Teddy: You’re outspoken about Brittany Griner’s incarceration in Russia. You’ve been sending out a tweet each day, commenting on her circumstances. You’ve also implicated US drug policy as indirectly contributing to Griner’s current situation.
How do you think that US drug laws have informed global drug policies, such as those in Russia that sentenced Griner to nine years for possession of cannabis oil?
“People who do psychedelics don’t want to be classified as the same as people who do crack cocaine or heroin. They don’t want to be in the same category, when in fact they are. They’re all seeking the same thing; they’re altering their consciousness.”
Carl: We made it okay—in fact, we paid some countries—to go after people for drugs: drug sales, drug use. We made it acceptable for countries to violate people’s basic human rights. We were the main players in that regard, and we still are. Brittany’s is just a case of the chickens coming home to roost. If you look at your passport, for example, the only crime that’s mentioned by name is drug trafficking or drug possession. Not murder, not assault, not any of those things. That’s how much we have elevated [the issue of] drugs in our country. The war on drugs is a jobs program, where we create [DEA and police force positions] for people who are less well-educated.
Teddy: Would you say that the global war on drugs originates in the US?
Teddy: Drug Use for Grown-Ups is a popular book, and many were receptive to its content. Yet some in the media, regardless of political affiliation, were openly antagonistic—not only towards the book’s message, but also towards you as a recreational drug user. Why do you think this was the case?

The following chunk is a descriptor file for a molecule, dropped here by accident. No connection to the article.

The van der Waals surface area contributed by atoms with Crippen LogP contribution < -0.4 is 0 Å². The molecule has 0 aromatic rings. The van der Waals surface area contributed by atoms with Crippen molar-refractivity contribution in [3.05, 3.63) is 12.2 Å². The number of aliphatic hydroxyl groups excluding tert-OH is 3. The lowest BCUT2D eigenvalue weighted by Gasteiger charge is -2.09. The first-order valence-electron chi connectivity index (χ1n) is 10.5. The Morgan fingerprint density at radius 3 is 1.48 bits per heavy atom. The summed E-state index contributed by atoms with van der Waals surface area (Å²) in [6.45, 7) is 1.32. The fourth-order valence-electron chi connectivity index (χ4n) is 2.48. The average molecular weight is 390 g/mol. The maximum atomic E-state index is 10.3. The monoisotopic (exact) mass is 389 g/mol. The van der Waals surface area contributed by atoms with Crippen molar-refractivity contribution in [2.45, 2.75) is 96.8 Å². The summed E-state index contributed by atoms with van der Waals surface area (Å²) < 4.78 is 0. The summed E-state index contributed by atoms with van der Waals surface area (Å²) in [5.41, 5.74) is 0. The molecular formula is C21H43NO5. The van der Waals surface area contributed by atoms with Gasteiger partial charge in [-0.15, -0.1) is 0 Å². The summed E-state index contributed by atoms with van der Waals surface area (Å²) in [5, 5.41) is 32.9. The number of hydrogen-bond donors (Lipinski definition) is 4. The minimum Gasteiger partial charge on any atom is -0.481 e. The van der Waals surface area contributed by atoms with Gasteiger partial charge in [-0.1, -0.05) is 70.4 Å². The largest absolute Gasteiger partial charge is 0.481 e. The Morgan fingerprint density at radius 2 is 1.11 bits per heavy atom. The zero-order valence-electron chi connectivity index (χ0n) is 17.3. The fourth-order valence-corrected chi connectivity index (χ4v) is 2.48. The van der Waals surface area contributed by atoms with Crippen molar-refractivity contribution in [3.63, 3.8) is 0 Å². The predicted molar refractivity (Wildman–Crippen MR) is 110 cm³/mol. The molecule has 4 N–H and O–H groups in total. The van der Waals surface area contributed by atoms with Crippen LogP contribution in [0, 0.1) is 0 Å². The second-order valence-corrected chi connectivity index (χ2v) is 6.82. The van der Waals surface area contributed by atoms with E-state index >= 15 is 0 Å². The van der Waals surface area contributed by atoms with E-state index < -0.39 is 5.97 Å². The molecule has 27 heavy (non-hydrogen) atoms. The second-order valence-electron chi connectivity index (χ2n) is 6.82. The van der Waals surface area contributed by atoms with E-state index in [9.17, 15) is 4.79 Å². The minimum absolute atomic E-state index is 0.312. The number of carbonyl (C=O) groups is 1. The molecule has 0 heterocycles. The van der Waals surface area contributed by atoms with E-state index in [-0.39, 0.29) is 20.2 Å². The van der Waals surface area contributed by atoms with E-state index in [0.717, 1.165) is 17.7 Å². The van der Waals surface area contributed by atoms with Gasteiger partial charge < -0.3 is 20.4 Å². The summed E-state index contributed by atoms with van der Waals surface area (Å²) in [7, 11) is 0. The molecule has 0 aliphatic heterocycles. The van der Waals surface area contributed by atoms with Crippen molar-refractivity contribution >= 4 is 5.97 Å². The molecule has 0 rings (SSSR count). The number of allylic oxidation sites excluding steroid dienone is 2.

Carl: Well, the ability to use certain drugs to vilify people is an important function in a society, and here I am to say that you shouldn’t vilify people for what they choose to put in their bodies. So now you can’t call someone a crackhead and simply dismiss them. You can’t say that somebody uses heroin, therefore they’re a bad person, and that’s it. Now you have to actually look beyond what that person chooses to put in their body, and see whether or not they’re a decent person. I’m taking away that easy vilification. People fight hard when someone is coming along, taking away this important tool.
Teddy: Absolutely. You could see the cognitive dissonance in some people—like with The Breakfast Club interview. They were for legalization, but antagonistic toward you at the same time. It was a strange, unexpected dynamic.
Carl: Yeah. They weren’t for legalization; they confused decriminalization with legalization. That’s the problem, because it forces—for example—Democrats to actually do something. I’ve been a Democrat my whole life, and now people like me are criticizing them for lip service and not actually doing anything. They’re all saying that drug laws are racist, but it’s like, Okay, that means you have to look at your participation in the creation of those laws. That’s hard for people.
Teddy: An open-ended question to finish off this insightful interview: Are you hopeful for the future? Do you think that Americans will gain greater freedom in upcoming years?
Carl: I’m hopeful for the future, but that future could be a long way off. I don’t think Americans know what freedom is. I mean, how many times have you turned on the TV or something, and gone through the channels, and some idiot is talking about how we are the freest country in the world and the greatest country in the world, and the motherfucker never been anywhere else besides the US? That’s the problem: They don’t know what freedom is. And they don’t know our Constitution, our Declaration of Independence. Because if they really knew, they would not be settling for what they’ve settled for. Until we start teaching the Declaration of Independence to adults and not to children, we’re not gonna have freedom. When I think about people’s rights and people’s liberties—that’s why I’m here, to protect them, whether I agree with them or disagree.